• 59% of Americans oppose the United States getting involved if Israel strikes Iran according to the 2012 Chicago Council on Global Affairs survey.
  • 55% of Americans say an Israeli strike on Iran would worsen the U.S. military and strategic position in the Middle East according to an October 8 poll released by the University of Maryland’s Program on International Policy Attitudes (PIPA).
  • 53% of Americans say Washington should maintain a neutral stance if Israel strikes Iran according tothe PIPA poll.  29% said the U.S. should discourage such action and only 12% said the U.S. should encourage Israel to strike Iran.

But in the Senate, Lindsey Graham (R-SC) has a different agenda.  This November he is planning to introduce a resolution providing unconditional backing for Israeli military actions against Iran.  As NIAC’s Jamal Abdi writes in the Huffington Post, “Graham’s planned measure would outsource the decision about whether the U.S. goes to war to the Israeli prime minister, pledging that if Bibi decides to act — regardless of the consequences and our own calculations — the U.S. will provide money, troops, and political leverage”

Graham, who already used a Congressional resolution to endorse Netanyahu’s redline for war over the President’s, is now attempting to undercut the Chairman of the Joint Chief’s of Staffs, General Martin Dempsey, who has warned, “I don’t want to be complicit if [Israel] chooses to [bomb Iran.]”

But Graham’s not stopping there.  He has suggested that, in 2013, he is lining up plans to pass a formal authorization for the use of military force against Iran.  And the supporters of such action are already setting that plan in motion.  A September 27 Washington Post op-ed advocates that an “explicit congressional mandate authorizing the use of force unless Iran meets specified requirements would demonstrate to all our resolve to prevent Tehran from developing nuclear weapons.”  The twist? It was written by Jeffrey Smith and John Bellinger III, two lawyers who work for Arnold and Porter, a registered foreign agent serving as Israel’s largest and longest serving lobbying firm in United States. The firm received over $1.2 million from the Israeli government in 2010 alone.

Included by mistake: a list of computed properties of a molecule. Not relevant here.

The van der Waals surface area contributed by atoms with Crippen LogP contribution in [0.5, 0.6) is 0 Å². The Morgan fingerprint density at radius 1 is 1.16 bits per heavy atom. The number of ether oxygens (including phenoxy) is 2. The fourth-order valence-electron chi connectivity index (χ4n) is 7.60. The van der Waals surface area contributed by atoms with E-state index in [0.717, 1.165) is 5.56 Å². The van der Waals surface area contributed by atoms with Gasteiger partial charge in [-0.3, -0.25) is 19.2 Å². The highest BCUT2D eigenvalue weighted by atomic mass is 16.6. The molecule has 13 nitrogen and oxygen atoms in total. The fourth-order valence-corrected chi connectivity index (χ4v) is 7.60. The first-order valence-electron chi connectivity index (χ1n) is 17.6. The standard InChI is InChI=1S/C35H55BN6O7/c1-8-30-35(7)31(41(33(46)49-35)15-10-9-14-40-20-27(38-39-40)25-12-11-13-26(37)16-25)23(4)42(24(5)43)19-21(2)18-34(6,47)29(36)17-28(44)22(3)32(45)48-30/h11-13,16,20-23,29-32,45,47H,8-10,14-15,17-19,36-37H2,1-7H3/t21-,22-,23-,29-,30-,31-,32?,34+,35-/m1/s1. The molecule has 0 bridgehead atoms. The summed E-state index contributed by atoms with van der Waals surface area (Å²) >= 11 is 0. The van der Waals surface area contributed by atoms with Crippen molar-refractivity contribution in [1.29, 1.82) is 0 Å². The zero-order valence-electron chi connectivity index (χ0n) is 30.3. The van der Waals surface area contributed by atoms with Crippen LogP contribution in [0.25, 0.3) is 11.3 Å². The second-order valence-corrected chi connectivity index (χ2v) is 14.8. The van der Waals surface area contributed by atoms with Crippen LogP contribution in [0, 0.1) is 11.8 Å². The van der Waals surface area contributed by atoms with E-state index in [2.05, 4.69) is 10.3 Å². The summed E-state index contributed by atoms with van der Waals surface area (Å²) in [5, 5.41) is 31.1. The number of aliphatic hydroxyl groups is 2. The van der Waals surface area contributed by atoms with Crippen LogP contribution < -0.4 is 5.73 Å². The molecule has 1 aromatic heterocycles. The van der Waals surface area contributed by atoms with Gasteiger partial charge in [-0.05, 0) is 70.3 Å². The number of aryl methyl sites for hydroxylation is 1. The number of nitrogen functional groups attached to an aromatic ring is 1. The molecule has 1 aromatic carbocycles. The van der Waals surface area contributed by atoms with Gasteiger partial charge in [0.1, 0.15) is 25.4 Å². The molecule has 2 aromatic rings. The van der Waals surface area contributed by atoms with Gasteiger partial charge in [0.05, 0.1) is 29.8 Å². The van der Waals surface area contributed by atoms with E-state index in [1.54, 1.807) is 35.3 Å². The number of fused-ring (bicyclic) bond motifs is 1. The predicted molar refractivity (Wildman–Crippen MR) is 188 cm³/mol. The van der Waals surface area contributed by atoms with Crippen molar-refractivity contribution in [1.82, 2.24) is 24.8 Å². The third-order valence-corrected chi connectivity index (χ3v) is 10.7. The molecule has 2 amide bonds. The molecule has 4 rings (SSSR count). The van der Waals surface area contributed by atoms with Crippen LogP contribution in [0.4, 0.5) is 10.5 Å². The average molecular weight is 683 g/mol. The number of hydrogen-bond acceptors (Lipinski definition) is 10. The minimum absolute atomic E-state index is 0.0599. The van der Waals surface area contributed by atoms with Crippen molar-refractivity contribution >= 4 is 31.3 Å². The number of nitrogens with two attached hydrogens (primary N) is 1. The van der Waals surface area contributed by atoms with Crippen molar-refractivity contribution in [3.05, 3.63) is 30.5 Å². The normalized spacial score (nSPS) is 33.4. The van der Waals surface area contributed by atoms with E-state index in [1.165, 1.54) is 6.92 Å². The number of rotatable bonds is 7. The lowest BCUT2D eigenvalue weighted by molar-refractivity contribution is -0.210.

Barely two weeks later, according to Philip Weiss, there is speculation that Israel’s U.S. embassy may have planted a false story suggesting that the U.S. and Israel had agreed on a plan for limited strikes on Iran.  In a recent piece for Foreign Policy, the magazine’s CEO David Rothkopf quotes an unnamed source describing collaborative discussions between the U.S. and Israeli governments regarding a possible joint strike on Iran. The source describes the discussed strike in detail, saying that it would last between “a couple of hours” and a “day or two,” and that it would have a “transformative outcome: saving Iraq, Syria, Lebanon, reanimating the peace process, securing the Gulf, sending an unequivocal message to Russia and China, and assuring American ascendancy in the region for a decade to come.”

But the “scoop” immediately triggered broad skepticism in Washington and accusations that it was planted by Israeli Ambassador Michael Oren.  According to the Philip Weiss, U.S. and Israeli military officials have denied the entire conversation about joint strikes.  Weiss notes that, following the publication of the story, Israel’s #2 diplomat in the U.S.–Baruch Bina, whom the White House preferred to deal with over Oren–was transferred to Denmark.  Weiss speculates that the “joint strikes” story was planted against Bina’s objections. Allegedly, Bina argued “that it was inappropriate of the ambassador to feed such a line to Rothkopf, because it could only damage U.S.-Israeli relations.”

Sign the Petition

 

7,349 signatures

Tell Google: Stop playing Persian Gulf name games!

May 14, 2012
Larry Page
Chief Executive Officer
Google Inc.
1600 Amphitheatre Parkway
Mountain View, California 94043

Dear Mr. Page: